Nonquasineutral current equilibria as elementary structures of plasma dynamics
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- Gordeev, A.V. Plasma Phys. Rep. (2010) 36: 30. doi:10.1134/S1063780X10010034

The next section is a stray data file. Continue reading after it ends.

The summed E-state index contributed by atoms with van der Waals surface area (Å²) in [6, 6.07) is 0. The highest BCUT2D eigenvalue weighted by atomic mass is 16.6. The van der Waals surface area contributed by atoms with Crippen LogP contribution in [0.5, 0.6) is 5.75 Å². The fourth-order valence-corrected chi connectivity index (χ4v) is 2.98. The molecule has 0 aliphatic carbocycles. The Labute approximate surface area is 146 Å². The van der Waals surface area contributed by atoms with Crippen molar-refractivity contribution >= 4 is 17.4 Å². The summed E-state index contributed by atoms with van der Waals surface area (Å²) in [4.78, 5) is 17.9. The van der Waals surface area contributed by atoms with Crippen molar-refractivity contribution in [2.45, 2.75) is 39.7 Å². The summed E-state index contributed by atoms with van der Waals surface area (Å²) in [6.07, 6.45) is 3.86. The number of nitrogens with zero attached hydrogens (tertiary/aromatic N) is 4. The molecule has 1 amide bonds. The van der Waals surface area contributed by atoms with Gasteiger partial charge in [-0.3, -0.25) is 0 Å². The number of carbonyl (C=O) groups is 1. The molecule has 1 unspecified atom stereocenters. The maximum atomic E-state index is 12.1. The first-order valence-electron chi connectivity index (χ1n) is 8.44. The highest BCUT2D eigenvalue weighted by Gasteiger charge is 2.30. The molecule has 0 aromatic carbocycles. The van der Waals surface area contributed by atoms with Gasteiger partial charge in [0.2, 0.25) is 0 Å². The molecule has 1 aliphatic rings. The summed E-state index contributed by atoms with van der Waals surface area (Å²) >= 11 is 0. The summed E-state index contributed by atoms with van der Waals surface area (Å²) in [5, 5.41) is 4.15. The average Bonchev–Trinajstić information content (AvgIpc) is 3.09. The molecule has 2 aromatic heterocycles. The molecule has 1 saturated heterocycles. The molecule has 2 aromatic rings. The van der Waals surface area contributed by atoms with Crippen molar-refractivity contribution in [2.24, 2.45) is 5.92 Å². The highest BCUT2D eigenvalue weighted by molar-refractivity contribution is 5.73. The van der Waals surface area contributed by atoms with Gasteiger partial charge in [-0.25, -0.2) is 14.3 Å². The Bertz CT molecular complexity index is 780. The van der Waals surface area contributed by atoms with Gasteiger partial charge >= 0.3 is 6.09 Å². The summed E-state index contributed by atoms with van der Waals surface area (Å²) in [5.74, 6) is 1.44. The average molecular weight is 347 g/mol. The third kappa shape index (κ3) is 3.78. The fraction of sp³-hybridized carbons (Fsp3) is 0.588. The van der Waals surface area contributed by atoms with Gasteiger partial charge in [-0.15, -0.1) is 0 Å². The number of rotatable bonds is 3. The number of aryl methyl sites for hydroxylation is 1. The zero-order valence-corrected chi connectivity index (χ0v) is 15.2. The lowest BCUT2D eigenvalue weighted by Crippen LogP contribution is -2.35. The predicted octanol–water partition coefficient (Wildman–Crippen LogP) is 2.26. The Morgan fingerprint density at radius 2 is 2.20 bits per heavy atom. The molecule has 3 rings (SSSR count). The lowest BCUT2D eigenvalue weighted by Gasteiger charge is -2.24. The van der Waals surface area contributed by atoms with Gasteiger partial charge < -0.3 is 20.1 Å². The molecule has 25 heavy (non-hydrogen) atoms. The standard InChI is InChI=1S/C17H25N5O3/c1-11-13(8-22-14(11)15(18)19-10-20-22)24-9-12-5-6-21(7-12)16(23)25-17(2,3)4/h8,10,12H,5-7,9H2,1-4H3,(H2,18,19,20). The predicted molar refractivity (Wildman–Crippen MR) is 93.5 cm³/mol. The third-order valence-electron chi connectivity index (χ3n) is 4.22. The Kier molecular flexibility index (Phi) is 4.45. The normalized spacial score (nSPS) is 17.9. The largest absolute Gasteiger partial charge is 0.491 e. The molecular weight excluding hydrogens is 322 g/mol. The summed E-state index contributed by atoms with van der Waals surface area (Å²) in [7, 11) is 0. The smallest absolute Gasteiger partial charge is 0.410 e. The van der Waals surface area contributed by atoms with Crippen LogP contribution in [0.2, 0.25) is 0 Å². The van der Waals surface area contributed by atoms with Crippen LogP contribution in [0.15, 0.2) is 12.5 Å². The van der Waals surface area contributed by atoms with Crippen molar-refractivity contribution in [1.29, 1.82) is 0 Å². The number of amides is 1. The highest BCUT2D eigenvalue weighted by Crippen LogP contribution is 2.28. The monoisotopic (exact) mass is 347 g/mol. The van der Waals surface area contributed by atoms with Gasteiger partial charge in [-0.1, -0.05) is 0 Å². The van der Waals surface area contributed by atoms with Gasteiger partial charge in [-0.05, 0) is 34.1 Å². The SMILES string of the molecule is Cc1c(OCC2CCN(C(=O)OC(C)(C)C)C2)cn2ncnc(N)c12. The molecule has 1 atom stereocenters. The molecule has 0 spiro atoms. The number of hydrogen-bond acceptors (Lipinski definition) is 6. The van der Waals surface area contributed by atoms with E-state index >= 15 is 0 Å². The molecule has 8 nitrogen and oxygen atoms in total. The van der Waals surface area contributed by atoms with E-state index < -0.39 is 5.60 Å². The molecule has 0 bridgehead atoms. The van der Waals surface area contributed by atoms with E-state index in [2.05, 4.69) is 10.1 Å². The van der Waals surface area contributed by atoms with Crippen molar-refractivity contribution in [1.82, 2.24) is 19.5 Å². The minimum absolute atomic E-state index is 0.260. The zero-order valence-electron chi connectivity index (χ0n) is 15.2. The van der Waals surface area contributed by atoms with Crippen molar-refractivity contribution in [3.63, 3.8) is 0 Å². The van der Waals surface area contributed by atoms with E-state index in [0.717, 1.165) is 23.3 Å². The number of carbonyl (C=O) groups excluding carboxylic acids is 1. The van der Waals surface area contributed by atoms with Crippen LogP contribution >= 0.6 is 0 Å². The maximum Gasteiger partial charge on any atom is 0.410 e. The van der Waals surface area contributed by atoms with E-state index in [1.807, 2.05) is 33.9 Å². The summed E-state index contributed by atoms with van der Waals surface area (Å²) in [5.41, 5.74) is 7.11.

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A study is made of the fundamental features of current filaments with a nonzero electron vorticity Ωe ≡ B − (c/e) ▿ × pee ≠ 0 and the corresponding Lagrangian invariant Ie. Such current structures can exist on spatial scales of up to ωpi−1. It is shown that the dissipative stage of the plasma evolution and the violation of Thomson’s theorem on vorticity conservation in an electron fluid are of fundamental importance for the onset of electron current structures. A key role of the screening of electric and magnetic fields at distances on the order of the magnetic Debye radius rB = B/(4πene)—the main property of such current structures in a Hall medium with σB/(enec) ≫ 1—is stressed. Since the minimum size of a vortex structure is the London length c/ωpe, the structures under consideration correspond to the condition rB > c/ωpe or B2 > 4πnemec2, which leads to strong charge separation in the filament and relativistic electron drift. It is demonstrated that the specific energy content in current structures is high at a filament current of 10–15 kA: from 100 J/cm3 at a plasma density of 1014 cm−3 (the parameters of a lightning leader) to 107J/cm3 for a fully ionized atmospheric-pressure air. Estimates are presented showing that the Earth’s ionosphere, circumsolar space, and interstellar space are all Hall media in which current vortex structures can occur. A localized cylindrical equilibrium with a magnetic field reversal is constructed—an equilibrium that correlates with the magnetic structures observed in intergalactic space. It is shown that a magnetized plasma can be studied by using evolutionary equations for the electron and ion Lagrangian invariants Ie and Ii. An investigation is carried out of the evolution of a current-carrying plasma in a cylinder with a strong external magnetic field and with a longitudinal electron current turned on in the initial stage—an object that can serve as the simplest electrodynamic model of a tokamak. In this case, it is assumed that the plasma conductivity is low in the initial stage and then increases substantially with time. Based on the conservation of the integral momentum of the charged particles and electromagnetic field in a plasma cylinder within a perfectly conducting wall impenetrable by particles, arguments are presented in support of the generation of a radial electric field in a plasma cylinder and the production of drift ion fluxes along the cylinder axis. A hypothesis is proposed that the ionized intergalactic gas expands under the action of electromagnetic forces.